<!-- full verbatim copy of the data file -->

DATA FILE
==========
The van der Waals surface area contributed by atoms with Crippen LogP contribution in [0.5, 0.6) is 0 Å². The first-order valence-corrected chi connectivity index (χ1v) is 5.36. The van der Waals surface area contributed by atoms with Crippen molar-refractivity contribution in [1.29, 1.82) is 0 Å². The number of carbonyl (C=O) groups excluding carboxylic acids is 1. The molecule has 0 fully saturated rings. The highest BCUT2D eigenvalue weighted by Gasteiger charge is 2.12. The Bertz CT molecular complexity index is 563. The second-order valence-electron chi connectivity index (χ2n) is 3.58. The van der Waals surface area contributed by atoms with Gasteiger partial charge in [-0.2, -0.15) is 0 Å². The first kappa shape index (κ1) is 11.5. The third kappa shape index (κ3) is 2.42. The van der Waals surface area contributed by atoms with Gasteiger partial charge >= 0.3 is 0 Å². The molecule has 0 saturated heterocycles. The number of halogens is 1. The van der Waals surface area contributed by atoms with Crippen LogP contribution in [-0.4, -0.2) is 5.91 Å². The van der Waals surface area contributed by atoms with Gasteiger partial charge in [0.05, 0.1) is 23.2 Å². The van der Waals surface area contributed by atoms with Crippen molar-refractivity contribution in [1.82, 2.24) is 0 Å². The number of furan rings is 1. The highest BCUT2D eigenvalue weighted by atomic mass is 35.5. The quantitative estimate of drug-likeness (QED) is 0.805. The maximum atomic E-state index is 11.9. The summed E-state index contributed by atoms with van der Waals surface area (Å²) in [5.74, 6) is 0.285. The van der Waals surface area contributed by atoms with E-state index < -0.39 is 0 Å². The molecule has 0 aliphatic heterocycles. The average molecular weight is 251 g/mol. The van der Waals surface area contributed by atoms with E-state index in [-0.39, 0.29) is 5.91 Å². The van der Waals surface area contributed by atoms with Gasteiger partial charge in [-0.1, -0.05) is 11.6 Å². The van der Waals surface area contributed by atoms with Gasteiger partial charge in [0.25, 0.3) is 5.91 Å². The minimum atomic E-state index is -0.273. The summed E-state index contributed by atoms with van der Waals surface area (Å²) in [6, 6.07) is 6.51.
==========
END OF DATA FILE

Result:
The van der Waals surface area contributed by atoms with Crippen LogP contribution in [0.5, 0.6) is 0 Å². The first-order valence-corrected chi connectivity index (χ1v) is 5.36. The van der Waals surface area contributed by atoms with Crippen molar-refractivity contribution in [1.29, 1.82) is 0 Å². The number of carbonyl (C=O) groups excluding carboxylic acids is 1. The molecule has 0 fully saturated rings. The highest BCUT2D eigenvalue weighted by Gasteiger charge is 2.12. The Bertz CT molecular complexity index is 563. The second-order valence-electron chi connectivity index (χ2n) is 3.58. The van der Waals surface area contributed by atoms with Gasteiger partial charge in [-0.2, -0.15) is 0 Å². The first kappa shape index (κ1) is 11.5. The third kappa shape index (κ3) is 2.42. The van der Waals surface area contributed by atoms with Gasteiger partial charge >= 0.3 is 0 Å². The molecule has 0 saturated heterocycles. The number of halogens is 1. The van der Waals surface area contributed by atoms with Crippen LogP contribution in [-0.4, -0.2) is 5.91 Å². The van der Waals surface area contributed by atoms with Gasteiger partial charge in [0.05, 0.1) is 23.2 Å². The van der Waals surface area contributed by atoms with Crippen molar-refractivity contribution in [1.82, 2.24) is 0 Å². The number of furan rings is 1. The highest BCUT2D eigenvalue weighted by atomic mass is 35.5. The quantitative estimate of drug-likeness (QED) is 0.805. The maximum atomic E-state index is 11.9. The summed E-state index contributed by atoms with van der Waals surface area (Å²) in [5.74, 6) is 0.285. The van der Waals surface area contributed by atoms with E-state index < -0.39 is 0 Å². The molecule has 0 aliphatic heterocycles. The average molecular weight is 251 g/mol. The van der Waals surface area contributed by atoms with E-state index in [-0.39, 0.29) is 5.91 Å². The van der Waals surface area contributed by atoms with Gasteiger partial charge in [-0.1, -0.05) is 11.6 Å². The van der Waals surface area contributed by atoms with Gasteiger partial charge in [0.25, 0.3) is 5.91 Å². The minimum atomic E-state index is -0.273. The summed E-state index contributed by atoms with van der Waals surface area (Å²) in [6, 6.07) is 6.51.